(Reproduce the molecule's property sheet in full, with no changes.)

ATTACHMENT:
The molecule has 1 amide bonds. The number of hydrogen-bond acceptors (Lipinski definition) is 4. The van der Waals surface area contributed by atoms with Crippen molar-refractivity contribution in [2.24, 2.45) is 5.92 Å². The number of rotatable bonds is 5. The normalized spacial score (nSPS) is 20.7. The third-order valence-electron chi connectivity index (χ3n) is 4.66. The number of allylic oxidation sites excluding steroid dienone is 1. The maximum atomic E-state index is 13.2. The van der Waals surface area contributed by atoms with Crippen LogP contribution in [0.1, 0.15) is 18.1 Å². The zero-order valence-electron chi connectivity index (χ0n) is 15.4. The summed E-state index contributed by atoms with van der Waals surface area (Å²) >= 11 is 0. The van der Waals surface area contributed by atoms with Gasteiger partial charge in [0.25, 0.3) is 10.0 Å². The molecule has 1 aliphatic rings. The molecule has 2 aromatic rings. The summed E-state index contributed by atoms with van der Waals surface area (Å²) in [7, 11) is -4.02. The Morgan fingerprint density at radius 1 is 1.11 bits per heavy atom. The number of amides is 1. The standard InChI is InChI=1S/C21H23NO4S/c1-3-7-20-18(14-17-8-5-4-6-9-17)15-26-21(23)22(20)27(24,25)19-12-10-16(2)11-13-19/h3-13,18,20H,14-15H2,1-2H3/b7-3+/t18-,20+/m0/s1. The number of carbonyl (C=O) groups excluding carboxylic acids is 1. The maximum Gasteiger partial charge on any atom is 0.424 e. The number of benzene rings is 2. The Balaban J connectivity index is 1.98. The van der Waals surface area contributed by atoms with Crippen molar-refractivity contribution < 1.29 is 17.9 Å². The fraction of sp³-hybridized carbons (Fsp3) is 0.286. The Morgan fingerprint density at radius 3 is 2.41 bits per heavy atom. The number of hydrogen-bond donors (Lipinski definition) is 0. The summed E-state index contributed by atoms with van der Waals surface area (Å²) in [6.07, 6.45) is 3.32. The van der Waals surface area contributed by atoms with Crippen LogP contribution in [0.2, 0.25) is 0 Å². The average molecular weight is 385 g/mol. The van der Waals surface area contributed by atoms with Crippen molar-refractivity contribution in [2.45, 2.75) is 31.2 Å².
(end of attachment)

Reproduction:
The molecule has 1 amide bonds. The number of hydrogen-bond acceptors (Lipinski definition) is 4. The van der Waals surface area contributed by atoms with Crippen molar-refractivity contribution in [2.24, 2.45) is 5.92 Å². The number of rotatable bonds is 5. The normalized spacial score (nSPS) is 20.7. The third-order valence-electron chi connectivity index (χ3n) is 4.66. The number of allylic oxidation sites excluding steroid dienone is 1. The maximum atomic E-state index is 13.2. The van der Waals surface area contributed by atoms with Crippen LogP contribution in [0.1, 0.15) is 18.1 Å². The zero-order valence-electron chi connectivity index (χ0n) is 15.4. The summed E-state index contributed by atoms with van der Waals surface area (Å²) >= 11 is 0. The van der Waals surface area contributed by atoms with Gasteiger partial charge in [0.25, 0.3) is 10.0 Å². The molecule has 1 aliphatic rings. The molecule has 2 aromatic rings. The summed E-state index contributed by atoms with van der Waals surface area (Å²) in [7, 11) is -4.02. The Morgan fingerprint density at radius 1 is 1.11 bits per heavy atom. The number of amides is 1. The standard InChI is InChI=1S/C21H23NO4S/c1-3-7-20-18(14-17-8-5-4-6-9-17)15-26-21(23)22(20)27(24,25)19-12-10-16(2)11-13-19/h3-13,18,20H,14-15H2,1-2H3/b7-3+/t18-,20+/m0/s1. The number of carbonyl (C=O) groups excluding carboxylic acids is 1. The maximum Gasteiger partial charge on any atom is 0.424 e. The number of benzene rings is 2. The Balaban J connectivity index is 1.98. The van der Waals surface area contributed by atoms with Crippen molar-refractivity contribution < 1.29 is 17.9 Å². The fraction of sp³-hybridized carbons (Fsp3) is 0.286. The Morgan fingerprint density at radius 3 is 2.41 bits per heavy atom. The number of hydrogen-bond donors (Lipinski definition) is 0. The summed E-state index contributed by atoms with van der Waals surface area (Å²) in [6.07, 6.45) is 3.32. The van der Waals surface area contributed by atoms with Crippen LogP contribution in [0.2, 0.25) is 0 Å². The average molecular weight is 385 g/mol. The van der Waals surface area contributed by atoms with Crippen molar-refractivity contribution in [2.45, 2.75) is 31.2 Å².